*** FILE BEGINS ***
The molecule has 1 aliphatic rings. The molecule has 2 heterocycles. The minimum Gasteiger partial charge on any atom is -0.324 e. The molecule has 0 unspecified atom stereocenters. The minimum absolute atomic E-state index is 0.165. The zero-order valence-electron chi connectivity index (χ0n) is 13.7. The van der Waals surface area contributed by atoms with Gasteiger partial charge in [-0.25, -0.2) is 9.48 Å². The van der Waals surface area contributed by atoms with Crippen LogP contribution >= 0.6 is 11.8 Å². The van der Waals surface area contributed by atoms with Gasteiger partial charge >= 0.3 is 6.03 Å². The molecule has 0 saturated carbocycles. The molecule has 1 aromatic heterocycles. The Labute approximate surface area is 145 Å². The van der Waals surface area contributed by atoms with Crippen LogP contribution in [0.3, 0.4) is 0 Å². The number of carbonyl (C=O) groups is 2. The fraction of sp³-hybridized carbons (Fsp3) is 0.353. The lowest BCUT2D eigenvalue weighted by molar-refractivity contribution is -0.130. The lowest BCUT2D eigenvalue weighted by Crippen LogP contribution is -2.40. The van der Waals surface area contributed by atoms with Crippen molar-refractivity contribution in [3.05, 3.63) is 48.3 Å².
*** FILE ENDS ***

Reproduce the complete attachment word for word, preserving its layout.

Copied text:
The molecule has 1 aliphatic rings. The molecule has 2 heterocycles. The minimum Gasteiger partial charge on any atom is -0.324 e. The molecule has 0 unspecified atom stereocenters. The minimum absolute atomic E-state index is 0.165. The zero-order valence-electron chi connectivity index (χ0n) is 13.7. The van der Waals surface area contributed by atoms with Gasteiger partial charge in [-0.25, -0.2) is 9.48 Å². The van der Waals surface area contributed by atoms with Crippen LogP contribution >= 0.6 is 11.8 Å². The van der Waals surface area contributed by atoms with Gasteiger partial charge >= 0.3 is 6.03 Å². The molecule has 0 saturated carbocycles. The molecule has 1 aromatic heterocycles. The Labute approximate surface area is 145 Å². The van der Waals surface area contributed by atoms with Crippen LogP contribution in [0.3, 0.4) is 0 Å². The number of carbonyl (C=O) groups is 2. The fraction of sp³-hybridized carbons (Fsp3) is 0.353. The lowest BCUT2D eigenvalue weighted by molar-refractivity contribution is -0.130. The lowest BCUT2D eigenvalue weighted by Crippen LogP contribution is -2.40. The van der Waals surface area contributed by atoms with Crippen molar-refractivity contribution in [3.05, 3.63) is 48.3 Å².